Nature Notebook – Small-eyed Sphinx Moth
On a walk through the Nature Center trails, a large moth on the ground caught my eye. With a furry abdomen, long bristled antennae and small bluish eyespots on the hindwings, the small-eyed sphinx moth rested on a tall piece of unmowed grass. These moths use mimicry with their eyespots, appearing as a larger, inedible animal.
While holding the moth in my hand, it started to fervently vibrate its wings. The small-eyed sphinx moth was warming up its wings in anticipation of a short flight from my hand to the ground.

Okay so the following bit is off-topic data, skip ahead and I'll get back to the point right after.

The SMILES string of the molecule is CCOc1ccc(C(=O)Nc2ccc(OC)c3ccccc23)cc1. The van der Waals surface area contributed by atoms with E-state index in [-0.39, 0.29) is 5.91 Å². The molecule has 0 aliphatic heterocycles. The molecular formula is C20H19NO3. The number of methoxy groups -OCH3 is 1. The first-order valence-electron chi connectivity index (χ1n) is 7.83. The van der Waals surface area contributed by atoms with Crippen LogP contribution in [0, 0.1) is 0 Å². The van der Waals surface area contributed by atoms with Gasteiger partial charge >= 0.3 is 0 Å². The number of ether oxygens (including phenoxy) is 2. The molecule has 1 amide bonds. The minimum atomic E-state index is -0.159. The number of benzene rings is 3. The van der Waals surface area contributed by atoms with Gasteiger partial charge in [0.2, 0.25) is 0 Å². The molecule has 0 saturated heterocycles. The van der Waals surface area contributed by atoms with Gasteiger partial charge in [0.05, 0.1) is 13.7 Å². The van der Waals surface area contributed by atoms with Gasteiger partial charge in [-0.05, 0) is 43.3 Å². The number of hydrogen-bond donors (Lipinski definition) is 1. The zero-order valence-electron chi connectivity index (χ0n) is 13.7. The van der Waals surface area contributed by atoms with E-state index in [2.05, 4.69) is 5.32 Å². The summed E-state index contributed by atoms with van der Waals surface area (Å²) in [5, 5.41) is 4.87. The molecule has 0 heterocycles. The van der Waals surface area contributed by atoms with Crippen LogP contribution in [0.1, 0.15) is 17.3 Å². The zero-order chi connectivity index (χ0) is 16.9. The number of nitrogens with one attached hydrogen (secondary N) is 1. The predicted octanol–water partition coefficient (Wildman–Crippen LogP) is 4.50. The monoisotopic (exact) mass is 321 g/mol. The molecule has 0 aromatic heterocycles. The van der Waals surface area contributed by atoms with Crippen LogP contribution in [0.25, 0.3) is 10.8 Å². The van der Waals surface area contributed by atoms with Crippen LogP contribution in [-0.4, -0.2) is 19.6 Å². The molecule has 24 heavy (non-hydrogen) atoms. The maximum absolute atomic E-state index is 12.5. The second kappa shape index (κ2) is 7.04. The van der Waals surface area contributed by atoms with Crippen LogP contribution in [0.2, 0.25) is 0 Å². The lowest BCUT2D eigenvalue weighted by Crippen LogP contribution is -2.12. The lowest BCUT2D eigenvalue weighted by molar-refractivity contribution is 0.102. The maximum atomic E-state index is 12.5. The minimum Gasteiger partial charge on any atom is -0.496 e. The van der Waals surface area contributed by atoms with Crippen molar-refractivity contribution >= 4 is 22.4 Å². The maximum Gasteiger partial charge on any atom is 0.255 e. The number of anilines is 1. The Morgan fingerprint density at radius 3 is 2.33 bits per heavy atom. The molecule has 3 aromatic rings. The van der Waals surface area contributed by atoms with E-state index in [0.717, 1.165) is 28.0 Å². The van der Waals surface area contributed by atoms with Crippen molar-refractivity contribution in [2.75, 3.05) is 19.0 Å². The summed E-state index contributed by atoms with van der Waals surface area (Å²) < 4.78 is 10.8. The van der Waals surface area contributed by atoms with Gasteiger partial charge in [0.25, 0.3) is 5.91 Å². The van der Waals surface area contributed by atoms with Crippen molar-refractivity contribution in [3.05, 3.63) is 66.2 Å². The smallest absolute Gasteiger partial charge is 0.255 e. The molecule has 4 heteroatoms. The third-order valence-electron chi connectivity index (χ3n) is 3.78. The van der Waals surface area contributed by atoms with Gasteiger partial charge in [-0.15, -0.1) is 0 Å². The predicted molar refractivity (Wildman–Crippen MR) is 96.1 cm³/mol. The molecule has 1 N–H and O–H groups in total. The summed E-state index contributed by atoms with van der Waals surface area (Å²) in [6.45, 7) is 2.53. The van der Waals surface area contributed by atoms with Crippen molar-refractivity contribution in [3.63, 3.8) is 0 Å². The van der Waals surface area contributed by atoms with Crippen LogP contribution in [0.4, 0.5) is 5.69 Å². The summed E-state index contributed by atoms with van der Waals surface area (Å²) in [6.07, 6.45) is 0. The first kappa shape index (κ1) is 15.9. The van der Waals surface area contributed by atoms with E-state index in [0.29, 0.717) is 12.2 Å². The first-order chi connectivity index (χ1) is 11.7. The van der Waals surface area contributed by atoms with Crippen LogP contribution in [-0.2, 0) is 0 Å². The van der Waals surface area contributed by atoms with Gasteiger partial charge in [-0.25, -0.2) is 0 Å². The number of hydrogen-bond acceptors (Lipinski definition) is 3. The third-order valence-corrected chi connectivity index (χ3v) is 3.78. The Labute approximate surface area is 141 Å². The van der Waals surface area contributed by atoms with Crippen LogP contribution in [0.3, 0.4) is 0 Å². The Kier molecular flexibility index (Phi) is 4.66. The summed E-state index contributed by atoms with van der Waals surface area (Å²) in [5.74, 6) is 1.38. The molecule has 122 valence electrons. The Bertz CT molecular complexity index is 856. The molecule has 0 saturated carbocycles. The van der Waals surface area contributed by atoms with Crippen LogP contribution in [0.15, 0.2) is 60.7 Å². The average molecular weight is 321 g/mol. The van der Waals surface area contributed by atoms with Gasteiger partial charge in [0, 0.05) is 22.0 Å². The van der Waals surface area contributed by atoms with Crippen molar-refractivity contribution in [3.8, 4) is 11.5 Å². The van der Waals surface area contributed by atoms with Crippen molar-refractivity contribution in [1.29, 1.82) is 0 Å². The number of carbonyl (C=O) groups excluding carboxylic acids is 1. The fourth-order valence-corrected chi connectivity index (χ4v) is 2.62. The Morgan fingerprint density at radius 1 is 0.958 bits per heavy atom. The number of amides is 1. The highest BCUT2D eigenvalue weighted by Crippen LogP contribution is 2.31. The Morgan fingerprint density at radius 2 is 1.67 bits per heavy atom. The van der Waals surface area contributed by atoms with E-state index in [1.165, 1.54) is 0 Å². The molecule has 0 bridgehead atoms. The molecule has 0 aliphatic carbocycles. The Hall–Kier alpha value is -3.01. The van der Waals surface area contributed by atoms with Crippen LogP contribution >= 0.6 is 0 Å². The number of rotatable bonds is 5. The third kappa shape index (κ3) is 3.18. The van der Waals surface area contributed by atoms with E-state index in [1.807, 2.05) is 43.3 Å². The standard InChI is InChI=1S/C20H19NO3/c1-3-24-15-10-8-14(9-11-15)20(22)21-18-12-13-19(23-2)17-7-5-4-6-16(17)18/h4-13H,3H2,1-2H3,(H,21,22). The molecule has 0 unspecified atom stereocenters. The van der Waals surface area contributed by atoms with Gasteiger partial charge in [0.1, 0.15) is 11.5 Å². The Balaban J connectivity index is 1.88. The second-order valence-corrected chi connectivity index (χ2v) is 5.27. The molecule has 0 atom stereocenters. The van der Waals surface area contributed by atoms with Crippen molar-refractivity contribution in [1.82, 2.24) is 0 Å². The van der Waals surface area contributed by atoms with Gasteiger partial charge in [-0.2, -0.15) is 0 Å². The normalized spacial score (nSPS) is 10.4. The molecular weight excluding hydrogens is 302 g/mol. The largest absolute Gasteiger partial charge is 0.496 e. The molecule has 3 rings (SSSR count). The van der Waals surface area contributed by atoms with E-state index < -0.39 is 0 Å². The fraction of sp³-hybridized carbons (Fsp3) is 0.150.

Wings are not only used for flying in moths. When its time for mating, females, or sometimes males, will climb vegetation, and at a light-cued hour they will fan their wings and release chemical mating lures to attract their counterpart.
The adult moths focus on reproduction, but the bright green caterpillars feed on cherry, basswood or serviceberry. The pupa winters underground and emerges as a moth in late spring and early summer. Adult small-eyed sphinx moths may also look like a curled, dry leaf when perched with the abdomen arched.